iSANS conducted a blitz-monitoring of narratives disseminated by Russian media for internal and foreign (European) use, pro-Russian sites in Belarus, as well as information that circulates in social networks, especially in groups related to pro-Russian activities.
The narratives we have highlighted are in many ways the same as those that were noted in the European External Action Service (EEAS) review, which already caused outrage in the Russian Foreign Ministry.
For us, the interesting subjects are not only narratives themselves, but also the affiliation of the media that distribute them, and, in fact, what effect they should ultimately have.
It seems that the current campaign with active information measures has a very tangible outcome when talking about activity internationally.
In reviewing Russian media we looked at:
- Russian media that are open parts of the state system (TASS, RIA, Sputnik and other projects of Rossiya Segodnya);
- “Patriots” – Yevgeny Prigozhin’s patriotic media holding and resources associated with Konstantin Malofeev;
- Resources linked in some way to the Presidential Administration of the Russian Federation – from direct affiliation to management by people close to the Administration;
- The media hub working for the Baltic region;
- Left- and right-wing resources are known for their connection with the power vertical.
All “media” mentioned above quite consistently broadcast a general set of narratives, though they take into account the particularities of their primary audiences – domestic Russian, Russian-speaking in the former Soviet space, and European.
(We purposely do not provide links to these resources in order to not promote them further, however, may provide the full “set” of information on request.)
Certainly, the first, conspicuous narrative is a “reptilians” conspiracy theory – viewing the novel SARS-CoV-2 coronavirus as something engineered by humans. Moreover, this theory changes over time from statements about the deliberate use of biological weapons against China (Russia, Iran – choose the correct one) to stories about the “escape” of the virus from a military laboratory in the U.S., and brought to China by the NATO military. The narrative has changed with the virus’s spread beyond China and confirms the theses of China and Iran representatives on the “American” origin of the virus.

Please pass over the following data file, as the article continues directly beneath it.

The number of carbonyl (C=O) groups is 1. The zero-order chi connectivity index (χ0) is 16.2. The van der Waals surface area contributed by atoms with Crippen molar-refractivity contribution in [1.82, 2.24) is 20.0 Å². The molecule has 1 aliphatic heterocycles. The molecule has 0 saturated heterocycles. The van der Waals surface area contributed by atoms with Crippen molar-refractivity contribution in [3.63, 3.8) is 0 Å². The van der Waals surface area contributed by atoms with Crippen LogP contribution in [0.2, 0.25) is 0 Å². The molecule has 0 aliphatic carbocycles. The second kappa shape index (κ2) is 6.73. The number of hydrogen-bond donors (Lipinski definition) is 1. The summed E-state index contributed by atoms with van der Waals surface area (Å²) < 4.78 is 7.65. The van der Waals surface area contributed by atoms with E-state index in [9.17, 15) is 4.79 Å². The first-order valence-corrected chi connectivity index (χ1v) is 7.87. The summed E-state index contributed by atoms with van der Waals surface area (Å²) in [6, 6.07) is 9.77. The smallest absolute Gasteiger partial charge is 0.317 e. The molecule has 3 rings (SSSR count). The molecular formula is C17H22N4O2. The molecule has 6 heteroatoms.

Generally, this theory could simply be ridiculed, as this kind of reading has its own stable audience.
However, it is exactly this narrative that is being followed by stories about the danger of cooperation with the United States in the field of bioprospecting. The narrative refers to the list of labs in countries of the former Soviet Union that should be immediately closed, especially in Ukraine, Georgia, and Kazakhstan. It is hardly necessary to explain in detail that these countries try to conduct a policy independent of the Kremlin and build relations with the West, and, in the case of Ukraine and Georgia, with NATO. Thus, Kremlin propaganda tries to strike the consciousness of these countries’ populations, with the blow directed against cooperation with the transatlantic community.
The second function of the “reptilians” narrative is to serve as a smokescreen – a distracting maneuver in the information field that draws attention from real, true goals and forces the rest of the propaganda plan to be perceived simply as information flow.
The primary shock then is an attack on the democratic world, in particular on the EU and NATO as a failed project.
Here you can distinguish several narratives that form a branching tree, the thinner branches of which are directed at particular audiences. Moreover, this part does not often use direct lies, but, as is true in a hybrid war, the existing problems are exploited and singled out to create a picture of chaos and apocalypse.
The generalized West lost the war with the coronavirus because it is fundamentally disorganized and the culprits here are Russophobia, neoliberalism, and globalization.
Key related narratives include the following:
1. The EU is falling apart under the pressure of the crisis and de facto it does not exist
This thesis is tailored to conditionally internal audiences for the Russian-language space of the former Soviet Union, and for those “served” by Sputnik in English and national languages.
For Russian-speaking audiences, it is emphasized that the EU has turned from the “Promised Land” to the “Plague Hospital”.
Associated narratives are:
- there is no European domestic solidarity – each person has to cope on their own;
- chaos is reigning inside the European Union and European cities are turning into ghost cities; and
- some EU countries have just fallen apart due to border closure issues and quarantines.
A visual row and the row of headlines on the websites of these “information” resources are also combined in a way to strengthen a feeling of the apocalypse.